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  • Embracing social justice

    Embracing social justice

    Like most of the country I’ve watched the news over the weekend with a strange horror. It’s so hard seeing years of work being undone and a new world order unfold, one that seems at odds with all received principles of morality and humanity. But now the immediate despair, anger and incredulity has dissipated it’s time to get practical. To actually do something to counter the hatred that has taken hold and get involved in making a difference. No matter who you are, where you are, there is something you can do. Here are my suggestions.

    1. Get involved. You don’t like what Trump is saying and doing? Don’t just talk about how mad/crazy/awful it is. This may sound obvious but the resistance isn’t going to happen just via social media (though it can be a powerful platform). Write to your MP. Join a march. Go to Downing Street tonight. Sign a petition. Spend some time thinking about what you want your voice to be and how you’d like to be judged by the history students of the future.

    2. Live with intention. Make sure you’re not guilty of the discrimination Trump and his supporters are being accused of. Time and time again in our everyday lives, people are ignored/diminished/ridiculed for their views or life choices. It’s not always as obvious has someone being marginalised because of their race/sexual orientation (though we should always call that out, especially those of us who aren't marginalised in those ways) but may also be to do with class or not falling into line with a majority view on how things are done in your neighbourhood. It’s not OK and we need to recognise it in ourselves and stand up to it when we see it in others. If people want to label you ranty/bolshy/opinionated for speaking out so be it. If you don’t know what to say, this is a good starting point (it’s on race but can be applied to many other forms of bigotry).

    3. Try and find people who don’t share your views. They are all out there and its important to occasionally remove yourself from the echo chamber of your social media/immediate circle. I’ve been surprised at the erudition and articulation of some Trump supporters. But why? Because liberal/social narrative has branded them all evil/stupid racists? Because I’m guilty of the same judgment and fear that they are? Ditto Brexit.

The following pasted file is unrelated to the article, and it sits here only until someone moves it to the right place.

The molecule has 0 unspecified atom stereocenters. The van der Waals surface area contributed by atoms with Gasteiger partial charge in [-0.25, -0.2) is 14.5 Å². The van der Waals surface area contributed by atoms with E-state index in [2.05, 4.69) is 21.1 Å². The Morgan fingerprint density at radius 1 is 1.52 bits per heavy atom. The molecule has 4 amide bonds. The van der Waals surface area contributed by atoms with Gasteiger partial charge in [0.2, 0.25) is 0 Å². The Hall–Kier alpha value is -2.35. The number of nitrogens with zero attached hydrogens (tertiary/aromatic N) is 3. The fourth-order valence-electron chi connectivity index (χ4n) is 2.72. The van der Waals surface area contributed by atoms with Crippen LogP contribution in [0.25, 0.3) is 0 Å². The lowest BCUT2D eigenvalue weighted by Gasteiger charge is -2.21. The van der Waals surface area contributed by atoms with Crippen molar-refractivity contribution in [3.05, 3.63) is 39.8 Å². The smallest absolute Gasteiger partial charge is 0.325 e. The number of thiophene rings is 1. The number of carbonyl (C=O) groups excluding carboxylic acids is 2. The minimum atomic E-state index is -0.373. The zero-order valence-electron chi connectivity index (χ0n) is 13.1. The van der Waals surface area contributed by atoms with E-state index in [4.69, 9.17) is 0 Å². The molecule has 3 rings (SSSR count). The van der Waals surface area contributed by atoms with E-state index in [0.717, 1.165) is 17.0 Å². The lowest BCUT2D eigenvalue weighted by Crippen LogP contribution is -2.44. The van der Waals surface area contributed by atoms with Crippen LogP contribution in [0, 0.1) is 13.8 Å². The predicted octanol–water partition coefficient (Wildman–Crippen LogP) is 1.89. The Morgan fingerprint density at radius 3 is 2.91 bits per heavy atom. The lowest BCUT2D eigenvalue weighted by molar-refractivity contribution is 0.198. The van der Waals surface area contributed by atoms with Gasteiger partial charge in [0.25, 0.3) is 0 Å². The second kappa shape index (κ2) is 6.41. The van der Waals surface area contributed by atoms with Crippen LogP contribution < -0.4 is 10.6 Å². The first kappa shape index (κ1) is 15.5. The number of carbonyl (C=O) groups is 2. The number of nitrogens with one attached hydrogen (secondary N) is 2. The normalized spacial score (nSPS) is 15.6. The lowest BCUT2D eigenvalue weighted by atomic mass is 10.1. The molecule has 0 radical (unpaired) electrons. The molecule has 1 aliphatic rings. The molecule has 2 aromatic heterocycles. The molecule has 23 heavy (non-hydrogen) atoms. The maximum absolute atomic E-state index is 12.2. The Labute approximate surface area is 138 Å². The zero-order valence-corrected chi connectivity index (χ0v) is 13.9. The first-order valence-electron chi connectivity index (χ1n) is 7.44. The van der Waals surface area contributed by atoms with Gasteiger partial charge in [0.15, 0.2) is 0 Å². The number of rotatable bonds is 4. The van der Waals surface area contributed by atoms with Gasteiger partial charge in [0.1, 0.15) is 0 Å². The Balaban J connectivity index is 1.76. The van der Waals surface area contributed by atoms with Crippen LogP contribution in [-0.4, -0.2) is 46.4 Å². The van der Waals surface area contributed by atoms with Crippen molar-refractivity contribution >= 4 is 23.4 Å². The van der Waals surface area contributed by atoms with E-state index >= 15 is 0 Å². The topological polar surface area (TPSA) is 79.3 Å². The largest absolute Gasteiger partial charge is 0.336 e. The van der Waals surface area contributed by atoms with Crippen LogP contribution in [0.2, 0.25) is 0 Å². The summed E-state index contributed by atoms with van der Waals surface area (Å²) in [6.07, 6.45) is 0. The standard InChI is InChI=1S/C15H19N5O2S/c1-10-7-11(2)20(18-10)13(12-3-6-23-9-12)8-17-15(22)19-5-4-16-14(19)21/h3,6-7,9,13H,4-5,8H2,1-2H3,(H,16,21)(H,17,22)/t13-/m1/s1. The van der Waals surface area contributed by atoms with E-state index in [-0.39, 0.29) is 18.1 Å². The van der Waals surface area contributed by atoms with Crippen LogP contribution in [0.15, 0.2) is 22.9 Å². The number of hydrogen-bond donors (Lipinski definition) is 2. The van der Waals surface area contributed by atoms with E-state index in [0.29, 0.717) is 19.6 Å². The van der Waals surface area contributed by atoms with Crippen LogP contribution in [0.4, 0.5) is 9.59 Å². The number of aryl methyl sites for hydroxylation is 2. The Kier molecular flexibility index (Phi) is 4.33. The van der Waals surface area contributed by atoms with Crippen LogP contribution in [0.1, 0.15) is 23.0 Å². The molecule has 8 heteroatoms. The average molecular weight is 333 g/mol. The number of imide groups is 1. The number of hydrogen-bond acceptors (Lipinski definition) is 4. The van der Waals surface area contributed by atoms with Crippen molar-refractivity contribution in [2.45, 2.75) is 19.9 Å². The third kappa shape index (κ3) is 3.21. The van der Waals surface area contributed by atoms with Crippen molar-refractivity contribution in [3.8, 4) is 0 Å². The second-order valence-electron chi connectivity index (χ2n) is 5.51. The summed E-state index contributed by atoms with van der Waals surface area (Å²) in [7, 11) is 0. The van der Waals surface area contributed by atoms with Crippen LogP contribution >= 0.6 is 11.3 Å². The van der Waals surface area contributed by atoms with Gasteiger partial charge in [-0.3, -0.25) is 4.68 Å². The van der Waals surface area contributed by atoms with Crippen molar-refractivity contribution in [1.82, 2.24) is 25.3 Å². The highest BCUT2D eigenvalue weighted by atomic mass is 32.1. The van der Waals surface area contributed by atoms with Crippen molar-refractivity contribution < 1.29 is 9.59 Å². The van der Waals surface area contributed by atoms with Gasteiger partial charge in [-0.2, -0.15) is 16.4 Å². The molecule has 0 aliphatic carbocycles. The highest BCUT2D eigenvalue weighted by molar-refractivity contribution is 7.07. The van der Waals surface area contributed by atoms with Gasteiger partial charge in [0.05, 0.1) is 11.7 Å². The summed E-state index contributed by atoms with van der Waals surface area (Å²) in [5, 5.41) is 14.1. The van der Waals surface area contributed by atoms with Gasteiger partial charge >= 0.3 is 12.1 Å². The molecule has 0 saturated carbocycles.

4. Fund a real news outlet. The Guardian, The New York Times, numerous blogs. Take your pick. These are the publications holding the Trump administration to account. If you’re reading them and not paying anything you need to consider what worth you put on real reporting as opposed to fake news.

    5. Be open minded and get informed. There are two sides to every story. Remember that wall? It’s already part built so someone started it without inciting global protest. That policy not to let immigrants in? Australia has been at it for years without much of an international outcry. Wondering where that list of countries on the travel ban came from. Oh yes, it was Obama’s Terrorist Travel Prevention Act. Perspective and education is important if we want true justice. 

    6. Become a conscious consumer. Your spending decisions have an impact. Regardless of your political persuasion, living with intention in all areas is an excellent way to make a difference. Where you spend your money does count. The CEO of Uber is on Trump’s Business Advisory Group. The founder of Gail's bakery is one of the Conservative party’s most generous funders. I comment on these not to question their ethics but to illustrate the importance of knowing exactly what your money is being spent on beyond what you might see in ad campaigns or on social media.

    7. Appreciate your own contribution, whatever it may be. Parenting is political. Food is political. Make those daily acts count. There is so much we can do to make an impact and improve the world, from how we teach our kids to stand up to racism, to the lifestyle choices that result in the suffering of people we claim to support . Start thinking and remember the words of Margaret Mead: “Never doubt that a small group of thoughtful, committed citizens can change the world; indeed, it's the only thing that ever has.” Small actions can have a big ripple effect.

    8. Avoid giving public figures you don’t like the publicity they crave. I’ve been watching Donald Trump’s Twitter following steadily creeping up over the last few weeks. While the followers may not all be supporters, the numbers do help validate his views, at least to himself. And it validates his account to the algorithm.

    9. Respect the views and ideas of others especially when it comes to addressing the problems. I struggle with this a lot, in relation to changing ideologies about causes of social injustice, but also in the face of solutions that may seem hypocritical, facile or ineffective. Trying to do something is better than nothing. We don’t always get to the right solution straight away but the process is important. And we should applaud anyone brave enough to put their head above the parapet.

    10. Don’t give up. You can change the world. Your choices are your power. Use them well.




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